Nausea and vomiting has been commonly reported by patients ever since chemotherapeutic agents were first used to treat cancer. Advances in pharmacologic control of chemotherapy-induced nausea and vomiting (CINV) have improved the management of symptoms. Still, cancer patients may dread the treatment and its side effects even more than they fear the disease. Chemotherapy-induced nausea and vomiting is often associated with physiologic complications such as fatigue, muscle strain, and metabolic imbalance. Many times it has contributed to inadequate caloric and fluid intake that has aggravated the cachexia often caused by the cancer itself. Poorly controlled CINV may even lead to dose reduction or termination of potentially curative treatment regimens.[2-4]
The review article written by Lee S. Schwartzberg entitled "Chemotherapy-Induced Nausea and Vomiting: Which Antiemetic for Which Therapy?" presents a clear overview of therapies for treating nausea and emesis and the continued challenges health practitioners face when these antiemetics do not work well. In addition to updating the reader with regard to classification of the emetogenic potential of available chemotherapeutic agents, Dr. Schwartzberg examines current recommendations for both the prevention and treatment of CINV. The concepts he wishes to convey to the reader are supported by straightforward, comprehensive tables adapted from current American Society of Clinical Oncology (ASCO) and National Comprehensive Cancer Network (NCCN) guidelines for emetic risk and preventive drug regimens, and the clinical trials data taken from the literature are presented in clear, easily interpretable figures.
This review also highlights the substantial advances of the first-generation 5-hydroxytryptamine (HT)3 receptor antagonists in controlling nausea and vomiting over earlier antiemetics, such as metoclopramide and the phenothiazines. The major advances of both aprepitant (Emend) and palonosetron (Aloxi) offer cancer patients significant relief from emesis. However, palonosetron is not indicated for multiple-day use in multiple chemotherapy sessions, and aprepitant alone or in combination with dexamethasone, does not seem to control vomiting as well as 5-HT3 receptor antagonists and dexamehasone.
We have witnessed a rebirth of interest in the use of cannabinoids as effective antiemetics. When active cannabinoids were compared to placebo, cannabinoids were proven to be more effective. Well designed clinical trials of cannabinoids and 5-HT3 receptor antagonist-plus-dexamethasone combination therapy are still needed to determine its effectiveness. Despite the introduction of new, more effective antiemetics and increased compliance with antiemetic guidelines, many patients are still experiencing delayed CINV.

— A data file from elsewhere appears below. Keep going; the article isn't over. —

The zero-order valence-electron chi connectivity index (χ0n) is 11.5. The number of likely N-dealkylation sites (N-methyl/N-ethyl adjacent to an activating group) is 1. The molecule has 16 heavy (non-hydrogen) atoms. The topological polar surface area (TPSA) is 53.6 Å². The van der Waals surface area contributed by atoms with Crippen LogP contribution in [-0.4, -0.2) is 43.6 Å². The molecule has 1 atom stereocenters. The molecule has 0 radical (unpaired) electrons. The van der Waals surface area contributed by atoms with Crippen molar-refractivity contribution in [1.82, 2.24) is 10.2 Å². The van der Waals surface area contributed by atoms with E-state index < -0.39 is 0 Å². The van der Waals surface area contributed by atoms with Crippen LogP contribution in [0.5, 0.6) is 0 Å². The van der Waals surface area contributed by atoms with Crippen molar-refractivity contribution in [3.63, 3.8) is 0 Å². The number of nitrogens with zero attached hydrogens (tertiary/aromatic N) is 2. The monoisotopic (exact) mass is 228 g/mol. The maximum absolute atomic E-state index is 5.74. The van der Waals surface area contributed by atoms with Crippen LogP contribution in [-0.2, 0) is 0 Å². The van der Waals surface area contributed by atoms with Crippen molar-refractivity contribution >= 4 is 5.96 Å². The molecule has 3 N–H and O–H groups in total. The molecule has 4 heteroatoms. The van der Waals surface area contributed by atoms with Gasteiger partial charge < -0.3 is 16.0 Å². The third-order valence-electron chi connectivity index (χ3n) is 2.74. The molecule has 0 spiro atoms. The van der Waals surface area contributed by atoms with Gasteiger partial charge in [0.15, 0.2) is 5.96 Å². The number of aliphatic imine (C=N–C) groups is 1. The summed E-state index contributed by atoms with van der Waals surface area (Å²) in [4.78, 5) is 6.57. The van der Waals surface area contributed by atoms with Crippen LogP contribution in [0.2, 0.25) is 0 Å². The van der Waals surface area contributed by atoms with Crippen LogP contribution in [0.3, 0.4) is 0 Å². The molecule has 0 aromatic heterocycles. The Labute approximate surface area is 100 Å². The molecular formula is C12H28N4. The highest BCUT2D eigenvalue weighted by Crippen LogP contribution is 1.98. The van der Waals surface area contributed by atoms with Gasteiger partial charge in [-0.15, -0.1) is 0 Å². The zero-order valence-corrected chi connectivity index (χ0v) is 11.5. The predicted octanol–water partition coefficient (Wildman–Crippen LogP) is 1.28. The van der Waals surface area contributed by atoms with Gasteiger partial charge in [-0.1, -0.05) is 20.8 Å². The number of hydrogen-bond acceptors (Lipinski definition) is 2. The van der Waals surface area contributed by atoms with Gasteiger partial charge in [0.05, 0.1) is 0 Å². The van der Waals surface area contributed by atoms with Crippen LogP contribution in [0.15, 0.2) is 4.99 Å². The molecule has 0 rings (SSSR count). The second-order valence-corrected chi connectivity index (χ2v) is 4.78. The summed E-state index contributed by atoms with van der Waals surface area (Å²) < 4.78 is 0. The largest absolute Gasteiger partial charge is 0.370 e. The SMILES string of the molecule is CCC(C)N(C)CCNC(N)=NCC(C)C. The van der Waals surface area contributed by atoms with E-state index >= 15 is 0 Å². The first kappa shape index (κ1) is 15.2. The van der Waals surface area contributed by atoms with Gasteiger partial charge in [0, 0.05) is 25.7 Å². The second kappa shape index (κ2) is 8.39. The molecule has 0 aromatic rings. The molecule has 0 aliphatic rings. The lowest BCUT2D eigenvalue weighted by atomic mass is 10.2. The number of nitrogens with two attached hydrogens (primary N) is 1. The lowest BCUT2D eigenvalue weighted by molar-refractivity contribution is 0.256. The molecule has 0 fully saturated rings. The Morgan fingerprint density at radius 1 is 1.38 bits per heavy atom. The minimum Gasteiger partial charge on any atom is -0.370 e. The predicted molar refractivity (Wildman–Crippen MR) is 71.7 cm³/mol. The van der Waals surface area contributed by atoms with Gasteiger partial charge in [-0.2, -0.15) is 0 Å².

Recently, we have seen a noticeable increase in the use of alternative and behavioral treatments of chemotherapy-induced nausea and vomiting. Alternative and behavioral interventions, such as acupuncture/acupressure and progressive muscle relaxation training (PMRT), are noninvasive and lack negative side effects, which has contributed to patients' willingness to use these methods.
Acupuncture has been shown to be effective in the treatment of postoperative and chemotherapy-related nausea and vomiting. In one study, both acupuncture and acupressure were found to be effective for treating chemotherapy-induced nausea and vomiting in adults. An interim analysis of acupuncture against CINV in pediatric patients also showed positive results.
Another alternative intervention, PMRT allows the participant to achieve a state of muscle relaxation in anticipation of, or in response to, a variety of specific situations that may produce tension or anxiety, such as the receipt of chemotherapy. A series of randomized clinical trials have demonstrated the efficacy of relaxation-based behavioral interventions.[7-9] This technique involves actively stretching and then relaxing specific muscle groups in a progressive manner. This method, often combined with guided imagery (in which the individual visualizes pleasant, soothing images), helps the patient achieve a state of relaxation.
PMRT is generally taught to individual patients by a trained therapist, after which the patient practices the technique using either an audiotape made during the training session or a set of written instructions. The ability to achieve a relaxed state after a few therapist-directed sessions greatly enhances the cost-effectiveness of the procedure by limiting therapist involvement, and facilitates its continued effectiveness over time.[10-14]
The clinical review written by Lee Schwartzberg is comprehensive and balanced. Dr. Schwartzberg should be commended for bringing to the forefront the need to improve treatment options for CINV, as well as for reminding us to remain vigilant in our efforts to prevent the condition.
—Colmar Figueroa-Moseley, PHD, MPH
—Gary R. Morrow, PHD, MD
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